# Export the new config
        $newConfig | Export-Configuration @ConfigVersion
    }
}

# Call your migration function during module import
MigrateData

Then you just need to be sure you specify the @ConfigVersion whenever you call Import-Configuration elsewhere in your module.

Note that configuration files are not currently deleted by Uninstall-Module, so they are never automatically cleaned up.

How it works

The Configuration module works by serializing PowerShell hashtables or custom objects into PowerShell data language in a Configuration.psd1 file!

Configuration path

When you Export-Configuration you can set the -Scope, which determines where the Configuration.psd1 are stored:

  • User exports to $Env:LocalAppData or ~/.config/
  • Enterprise exports to $Env:AppData (the roaming path) or ~/.local/share/
  • Machine exports to $Env:ProgramData or /etc/xdg/

Note that the linux paths are controlled by XDG environment variables, and the default paths can be overriden by mandually editing the Configuration module manifest.

Within that folder, the Configuration module root is "PowerShell," followed by either a company or author and the module name -- within which your configuration file(s) are stored.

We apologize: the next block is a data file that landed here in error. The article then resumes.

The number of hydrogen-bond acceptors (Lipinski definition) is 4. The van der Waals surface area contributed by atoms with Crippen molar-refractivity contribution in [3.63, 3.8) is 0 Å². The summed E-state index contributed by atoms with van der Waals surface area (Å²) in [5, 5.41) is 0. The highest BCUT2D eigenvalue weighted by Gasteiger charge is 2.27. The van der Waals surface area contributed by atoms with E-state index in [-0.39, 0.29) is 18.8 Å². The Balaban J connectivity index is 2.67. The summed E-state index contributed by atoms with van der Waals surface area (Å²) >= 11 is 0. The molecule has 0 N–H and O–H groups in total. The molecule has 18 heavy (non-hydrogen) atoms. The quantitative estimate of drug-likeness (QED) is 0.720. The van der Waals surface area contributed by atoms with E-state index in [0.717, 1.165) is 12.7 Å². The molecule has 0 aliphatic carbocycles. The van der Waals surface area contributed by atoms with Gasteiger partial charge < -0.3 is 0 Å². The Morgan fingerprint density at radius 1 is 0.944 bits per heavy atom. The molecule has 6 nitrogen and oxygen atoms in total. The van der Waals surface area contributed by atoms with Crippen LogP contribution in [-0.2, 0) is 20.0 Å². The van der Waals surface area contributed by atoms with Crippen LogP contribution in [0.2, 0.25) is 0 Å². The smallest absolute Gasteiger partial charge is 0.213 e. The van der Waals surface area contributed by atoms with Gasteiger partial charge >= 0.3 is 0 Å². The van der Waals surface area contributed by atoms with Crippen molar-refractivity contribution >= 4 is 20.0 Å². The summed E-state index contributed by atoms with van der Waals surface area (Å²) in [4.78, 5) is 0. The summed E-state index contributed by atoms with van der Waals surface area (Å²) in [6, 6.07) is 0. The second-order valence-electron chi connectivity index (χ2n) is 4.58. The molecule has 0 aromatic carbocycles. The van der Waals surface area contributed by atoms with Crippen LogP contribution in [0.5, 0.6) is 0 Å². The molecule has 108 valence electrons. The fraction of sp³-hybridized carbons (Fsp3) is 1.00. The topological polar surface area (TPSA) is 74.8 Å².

From a module that uses Configuration, you can call the Get-ConfigurationPath command to get the path to that folder, and since the folder is created for you, you can use it store other files, like cached images, etc.

Layered Configuration

In addition to automatically determining the storage path, the configuration module supports layered configuration, so that you can have defaults you ship with your module, or configure default at the enterprise or machine level, and still allow users to override the settings. When you call Import-Configuration from within a module, it automatically imports all the available files and updates the configuration object which is returned at the end:

  1. First, it imports the default Configuration.psd1 from the module's folder.
  2. Then it imports machine-wide settings (e.g. the ProgramData folder)
  3. Then it imports the users' enterprise roaming settings (e.g. from AppData\Roaming)
  4. Finally it imports the users' local settings (from AppData\Local)

Any missing files are just skipped, and each layer of settings updates the settings from the previous layers, so if you don't set a setting in one layer, the setting from the previous layers persists.

However, it's up to individual users and module authors to take advantage of this..

Serialization

The actual serialization commands (with the Metadata noun) are: ConvertFrom, ConvertTo, Import and Export. By default, the Configuration serializer can handle a variety of custom PSObjects, hashtables, and arrays recursively, and has specific handling for booleans, strings and numbers, as well as Versions, GUIDs, and DateTime, DateTimeOffset, and even ScriptBlocks and PSCredential objects.